Reduced availability of project finance, coupled with shifting economic, political and compliance considerations, is prompting parties to consider project suspension or cancellation. Spending time settling a contract reduces potential fall-out if a project takes a turn for the worse. This is equally relevant for both existing and new construction projects.
Benefits & Consequences: Suspension
Suspension has the benefit of stopping the clock on financial and risk exposure and unlike cancellation is redeemable. Incorporating clear suspension clauses can mitigate risk as the parties have a chance to “wait and see” before deciding to resume or terminate a project.
Many standard form contracts, such as the Government form of contract (GCCC), IEI, FIDIC and JCT agreements, expressly grant employers a general ‘no questions asked’ right to suspend all or part of the works for any reason. If no such clause is included, parties could look to case-law on deemed suspension by way of guidance: M Harrison & Co (Leeds) Ltd v Leeds City Council (1980) 14 BLR 118.
Generally, whilst contractors cannot suspend at will, they can usually suspend for non-payment (eg under the RIAI and GCCC forms of contract). In return, contractors have contractual entitlements such as extensions of time or compensation for direct loss and expense. Where there is no contractual right, there is limited persuasive authority to support the contractor’s right to suspend: CJ Elvin Building Services Ltd v Noble EWHC 837 (TCC).
There have been calls to introduce a statutory framework similar to that in the UK Construction Act 1996, to address non-payment of contractors through the mechanism of adjudication. Typically viewed as quick and cheaper than litigation or arbitration, no such equivalent currently exists in Ireland.
Benefits & Consequences: Cancellation
Cancellation brings finality and certainty to various parties on costs and risks and where relationships have collapsed. In certain circumstances, ailing projects can be re-scoped in light of changed circumstances and with both parties acting in good faith.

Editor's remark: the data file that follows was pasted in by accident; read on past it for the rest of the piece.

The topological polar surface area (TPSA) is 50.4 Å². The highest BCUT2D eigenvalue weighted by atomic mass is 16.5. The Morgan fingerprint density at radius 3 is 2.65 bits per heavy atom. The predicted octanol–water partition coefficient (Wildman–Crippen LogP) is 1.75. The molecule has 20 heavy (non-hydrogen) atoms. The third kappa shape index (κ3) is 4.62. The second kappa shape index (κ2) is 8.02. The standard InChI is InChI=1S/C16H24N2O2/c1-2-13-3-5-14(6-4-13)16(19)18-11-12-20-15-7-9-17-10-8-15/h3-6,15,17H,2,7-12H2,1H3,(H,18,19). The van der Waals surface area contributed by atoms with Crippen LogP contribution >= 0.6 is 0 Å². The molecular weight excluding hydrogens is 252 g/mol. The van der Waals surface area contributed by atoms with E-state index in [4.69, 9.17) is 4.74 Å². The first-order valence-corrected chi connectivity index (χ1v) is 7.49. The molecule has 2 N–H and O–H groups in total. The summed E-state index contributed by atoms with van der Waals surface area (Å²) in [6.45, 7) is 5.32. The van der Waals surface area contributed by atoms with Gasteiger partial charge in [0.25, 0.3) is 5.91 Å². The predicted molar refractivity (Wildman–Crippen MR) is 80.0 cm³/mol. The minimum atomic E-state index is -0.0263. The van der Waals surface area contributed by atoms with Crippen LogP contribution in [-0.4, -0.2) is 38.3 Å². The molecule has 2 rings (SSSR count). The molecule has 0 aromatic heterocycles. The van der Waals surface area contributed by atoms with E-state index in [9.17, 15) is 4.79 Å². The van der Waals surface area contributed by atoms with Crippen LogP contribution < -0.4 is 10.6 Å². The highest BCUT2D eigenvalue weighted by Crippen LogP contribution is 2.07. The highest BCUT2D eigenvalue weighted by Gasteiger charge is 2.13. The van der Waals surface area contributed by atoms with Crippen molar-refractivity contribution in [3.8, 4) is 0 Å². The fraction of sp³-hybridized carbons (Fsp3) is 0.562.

Most standard form contracts do not allow for projects to be cancelled at will but instead on certain grounds including insolvency and breach of obligations. Contractors may also be entitled to terminate after a pre-agreed period for suspension is exceeded.
It is therefore prudent for employers to include termination at will clauses to minimise risk. In drafting clear and weighted cancellation clauses lawyers should also address loss of profit or loss of expectation for contractors and parties should be aware of the consequences before agreeing them. However, even with such clauses, case law may support contractors’ rights to claim loss of profit for uncompleted works eg Abbey Developments Limited v PP Brickwork Limited EHWC 1987 (TCC).
Practical Steps on Suspension or Cancellation
When activating suspension or cancellation clauses, both parties should look at practical steps in addition to fulfilling the legal requirements of such clauses.
Employers should give realistic advance notice to enable contractors to wind-down activities on and off site and mitigate losses. Similarly, contractors should give adequate notice and both parties should strictly follow agreed suspension or cancellation contractual provisions as appropriate. Notice will then provide the springboard for claims submission and replacement of contractors/sub-contractors.
On suspension, the site, onsite materials and plant machinery need to be secured and employers may wish to consider securing offsite materials through vesting certificates. Fluctuation on suspension is important to consider particularly if previously excluded from the contract. Here contractors need to be mindful of future rises in construction costs.
On cancellation, employers need to pay for completed works, material purchases and possible compensation for loss of profits in line with the contractual provisions. Contractors need to clear the site and hand over documents and materials purchased prior to cancellation.
Security and property documents, performance bonds and insurances should be examined to see how these are affected by suspension or cancellation.
In lieu of suspension employers can issue instructions to decelerate the works, re-jig phasing or omit/ re-scope projects or parts of projects in an uncertain market (although this is dependant on the parties’ relationship). Notices of suspension or cancellation may also trigger third party rights, such as step-in or novation.
Suspension and cancellation clauses should clearly address the practical and financial consequences for both employers and contractors before the shutters come down. Employers and contractors alike need to follow these clauses or weigh up the alternatives to minimise risk and optimise the future survival and success of a project down the line.
This article is based on a presentation given at the recent Hill International Construction Masterclass Conference, Dublin